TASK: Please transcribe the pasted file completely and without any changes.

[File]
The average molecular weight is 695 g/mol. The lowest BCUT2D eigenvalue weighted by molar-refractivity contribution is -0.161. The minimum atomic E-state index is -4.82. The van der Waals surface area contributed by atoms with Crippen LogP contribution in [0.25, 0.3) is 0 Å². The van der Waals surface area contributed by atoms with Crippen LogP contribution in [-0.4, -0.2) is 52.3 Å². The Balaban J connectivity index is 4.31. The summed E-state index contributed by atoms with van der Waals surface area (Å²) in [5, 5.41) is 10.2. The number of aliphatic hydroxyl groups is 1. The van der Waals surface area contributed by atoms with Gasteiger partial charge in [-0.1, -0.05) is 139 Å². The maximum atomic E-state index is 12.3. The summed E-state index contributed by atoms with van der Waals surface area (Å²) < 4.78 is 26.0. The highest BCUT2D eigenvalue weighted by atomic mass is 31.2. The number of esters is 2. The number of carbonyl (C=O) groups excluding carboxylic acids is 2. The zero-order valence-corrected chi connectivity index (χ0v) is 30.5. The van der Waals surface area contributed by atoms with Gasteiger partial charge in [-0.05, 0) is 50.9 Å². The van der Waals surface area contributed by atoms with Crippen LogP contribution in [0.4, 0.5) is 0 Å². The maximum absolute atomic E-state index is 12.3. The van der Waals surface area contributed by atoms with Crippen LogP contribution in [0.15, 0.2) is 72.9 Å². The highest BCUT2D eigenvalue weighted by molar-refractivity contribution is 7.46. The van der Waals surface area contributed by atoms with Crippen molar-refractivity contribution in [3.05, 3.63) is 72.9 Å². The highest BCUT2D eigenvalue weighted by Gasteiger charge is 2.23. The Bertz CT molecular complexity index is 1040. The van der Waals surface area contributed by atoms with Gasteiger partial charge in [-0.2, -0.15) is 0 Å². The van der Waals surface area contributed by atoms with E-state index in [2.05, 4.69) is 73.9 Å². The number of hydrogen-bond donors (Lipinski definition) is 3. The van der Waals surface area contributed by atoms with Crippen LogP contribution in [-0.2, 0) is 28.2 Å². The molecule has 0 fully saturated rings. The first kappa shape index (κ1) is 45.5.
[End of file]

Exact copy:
The average molecular weight is 695 g/mol. The lowest BCUT2D eigenvalue weighted by molar-refractivity contribution is -0.161. The minimum atomic E-state index is -4.82. The van der Waals surface area contributed by atoms with Crippen LogP contribution in [0.25, 0.3) is 0 Å². The van der Waals surface area contributed by atoms with Crippen LogP contribution in [-0.4, -0.2) is 52.3 Å². The Balaban J connectivity index is 4.31. The summed E-state index contributed by atoms with van der Waals surface area (Å²) in [5, 5.41) is 10.2. The number of aliphatic hydroxyl groups is 1. The van der Waals surface area contributed by atoms with Gasteiger partial charge in [-0.1, -0.05) is 139 Å². The maximum atomic E-state index is 12.3. The summed E-state index contributed by atoms with van der Waals surface area (Å²) < 4.78 is 26.0. The highest BCUT2D eigenvalue weighted by atomic mass is 31.2. The number of esters is 2. The number of carbonyl (C=O) groups excluding carboxylic acids is 2. The zero-order valence-corrected chi connectivity index (χ0v) is 30.5. The van der Waals surface area contributed by atoms with Gasteiger partial charge in [-0.05, 0) is 50.9 Å². The van der Waals surface area contributed by atoms with Crippen LogP contribution in [0.4, 0.5) is 0 Å². The maximum absolute atomic E-state index is 12.3. The van der Waals surface area contributed by atoms with Crippen LogP contribution in [0.15, 0.2) is 72.9 Å². The highest BCUT2D eigenvalue weighted by molar-refractivity contribution is 7.46. The van der Waals surface area contributed by atoms with Crippen molar-refractivity contribution in [3.05, 3.63) is 72.9 Å². The highest BCUT2D eigenvalue weighted by Gasteiger charge is 2.23. The Bertz CT molecular complexity index is 1040. The van der Waals surface area contributed by atoms with Gasteiger partial charge in [-0.2, -0.15) is 0 Å². The van der Waals surface area contributed by atoms with E-state index in [2.05, 4.69) is 73.9 Å². The number of hydrogen-bond donors (Lipinski definition) is 3. The van der Waals surface area contributed by atoms with Crippen LogP contribution in [-0.2, 0) is 28.2 Å². The molecule has 0 fully saturated rings. The first kappa shape index (κ1) is 45.5.